A major difficulty that you will face is the argument about priorities. Why worry about media programs for young people when health and housing needs, education and welfare generally are so much more pressing? They are pressing, and they are fundamental, however education in the end is the only way to move forward and to overcome serious social inequalities and issues. And today media are an integral part of that education process. Indeed when formal education is lacking, the all pervasive media are even more influential in instilling values. It is to ensure the values and images conveyed through media programs, which can be so potent with young people, are values that are congruent with the social and cultural objectives of the society in which they live that children's and young peoples' programs cannot be neglected. Every culture must tell it's own stories to its children or the culture dies, and it will die if it is to rely on the stories of other cultures to initiate its young people into our global world.
What does it matter if all the children's stories were to originate in Los Angeles? We would lose our diversity our complexity our richness as human beings. More importantly the life style and the behaviour of the inhabitants of Los Angeles are not relevant to those of most of your Latin American children.
WHAT ARE THE MAIN DIFFICULTIES YOU HAVE FOUND IN CHANGING THE MENTALITY OF POLITICIANS ABOUT ISSUES YOU CONSIDER ESSENTIAL?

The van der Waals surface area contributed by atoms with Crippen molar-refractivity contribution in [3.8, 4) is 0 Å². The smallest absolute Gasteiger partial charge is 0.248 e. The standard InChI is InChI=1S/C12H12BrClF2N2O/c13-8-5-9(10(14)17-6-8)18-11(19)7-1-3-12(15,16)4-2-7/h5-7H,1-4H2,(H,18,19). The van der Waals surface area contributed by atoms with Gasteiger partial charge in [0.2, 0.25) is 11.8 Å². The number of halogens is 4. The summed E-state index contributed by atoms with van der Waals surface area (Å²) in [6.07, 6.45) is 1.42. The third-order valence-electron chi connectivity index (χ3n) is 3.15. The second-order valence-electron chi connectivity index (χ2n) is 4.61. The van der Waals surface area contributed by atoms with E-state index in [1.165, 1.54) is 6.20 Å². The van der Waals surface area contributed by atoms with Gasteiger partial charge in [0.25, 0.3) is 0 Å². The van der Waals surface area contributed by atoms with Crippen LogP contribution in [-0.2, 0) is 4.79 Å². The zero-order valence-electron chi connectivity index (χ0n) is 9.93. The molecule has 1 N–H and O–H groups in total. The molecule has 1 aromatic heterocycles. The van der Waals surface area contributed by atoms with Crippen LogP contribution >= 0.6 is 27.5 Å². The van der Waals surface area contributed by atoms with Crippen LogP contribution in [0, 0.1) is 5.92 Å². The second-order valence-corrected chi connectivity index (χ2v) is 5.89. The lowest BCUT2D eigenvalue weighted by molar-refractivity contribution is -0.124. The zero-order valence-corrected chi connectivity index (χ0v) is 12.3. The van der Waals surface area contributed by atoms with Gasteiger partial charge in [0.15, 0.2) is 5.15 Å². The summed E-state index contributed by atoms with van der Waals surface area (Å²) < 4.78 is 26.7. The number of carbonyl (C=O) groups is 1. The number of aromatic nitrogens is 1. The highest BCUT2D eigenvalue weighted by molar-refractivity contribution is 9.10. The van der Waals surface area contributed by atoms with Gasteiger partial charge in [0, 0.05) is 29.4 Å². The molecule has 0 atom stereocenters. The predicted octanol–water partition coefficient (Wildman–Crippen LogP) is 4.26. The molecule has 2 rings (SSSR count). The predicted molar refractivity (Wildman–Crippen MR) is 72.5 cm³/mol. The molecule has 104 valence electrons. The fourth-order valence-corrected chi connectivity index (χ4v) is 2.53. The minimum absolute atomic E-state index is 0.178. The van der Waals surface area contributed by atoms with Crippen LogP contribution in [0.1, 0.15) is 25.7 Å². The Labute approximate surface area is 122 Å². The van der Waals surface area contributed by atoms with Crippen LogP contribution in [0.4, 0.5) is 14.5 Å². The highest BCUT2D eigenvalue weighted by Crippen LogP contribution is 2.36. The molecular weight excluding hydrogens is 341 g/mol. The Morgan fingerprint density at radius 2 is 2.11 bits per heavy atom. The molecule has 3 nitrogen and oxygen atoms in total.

In the 20 years I spent as Director of the Australian Children's Television Foundation I reported to more than 80 State and Federal Arts Ministers who were responsible for the funding of the Foundation and their reactions varied from an extreme of open hostility and a belief that it was a waste of money (fortunately there were not many of them )to great enthusiasm for the work of the Foundation. Generally speaking it was the younger Ministers with children of their own who were the most supportive. I always made a point of researching the ages of their children and sending tapes of our programs when ages were appropriate for the programs. There is strong lobbying potential in the support from family members who are the consumers of our productions. Politicians are very busy people with many demands on their time, and viewing children's programs will not be high on their list of priorities . You need to have the ear of others who are close to them. Politicians wives are important and they will have children or grand children. It is important to work with people from all sides of the political spectrum so that the issues the Summit addresses are not seen as the concerns of a single party. On the Board of the ACTF I ensured that there were influential people who could open doors, representatives from all sides of politics, men and women who could not be ignored by senior politicians. Every politician will have people they will listen to so you need to do your homework and track them down. Lobbying is central to this task.